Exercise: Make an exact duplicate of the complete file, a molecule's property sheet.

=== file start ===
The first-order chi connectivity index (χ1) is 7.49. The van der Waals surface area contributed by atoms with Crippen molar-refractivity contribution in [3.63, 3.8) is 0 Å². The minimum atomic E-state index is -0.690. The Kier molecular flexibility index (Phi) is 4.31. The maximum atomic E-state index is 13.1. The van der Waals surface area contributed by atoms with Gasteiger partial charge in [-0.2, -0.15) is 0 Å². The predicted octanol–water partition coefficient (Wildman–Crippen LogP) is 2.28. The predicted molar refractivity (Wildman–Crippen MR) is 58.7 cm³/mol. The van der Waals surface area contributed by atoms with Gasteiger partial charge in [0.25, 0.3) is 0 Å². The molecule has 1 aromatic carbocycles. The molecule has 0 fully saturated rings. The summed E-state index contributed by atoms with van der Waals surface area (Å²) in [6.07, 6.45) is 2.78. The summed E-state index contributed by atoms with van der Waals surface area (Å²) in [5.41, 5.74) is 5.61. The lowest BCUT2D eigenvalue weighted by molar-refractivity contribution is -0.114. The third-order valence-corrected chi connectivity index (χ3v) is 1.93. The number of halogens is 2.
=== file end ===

The first-order chi connectivity index (χ1) is 7.49. The van der Waals surface area contributed by atoms with Crippen molar-refractivity contribution in [3.63, 3.8) is 0 Å². The minimum atomic E-state index is -0.690. The Kier molecular flexibility index (Phi) is 4.31. The maximum atomic E-state index is 13.1. The van der Waals surface area contributed by atoms with Gasteiger partial charge in [-0.2, -0.15) is 0 Å². The predicted octanol–water partition coefficient (Wildman–Crippen LogP) is 2.28. The predicted molar refractivity (Wildman–Crippen MR) is 58.7 cm³/mol. The van der Waals surface area contributed by atoms with Gasteiger partial charge in [0.25, 0.3) is 0 Å². The molecule has 1 aromatic carbocycles. The molecule has 0 fully saturated rings. The summed E-state index contributed by atoms with van der Waals surface area (Å²) in [6.07, 6.45) is 2.78. The summed E-state index contributed by atoms with van der Waals surface area (Å²) in [5.41, 5.74) is 5.61. The lowest BCUT2D eigenvalue weighted by molar-refractivity contribution is -0.114. The third-order valence-corrected chi connectivity index (χ3v) is 1.93. The number of halogens is 2.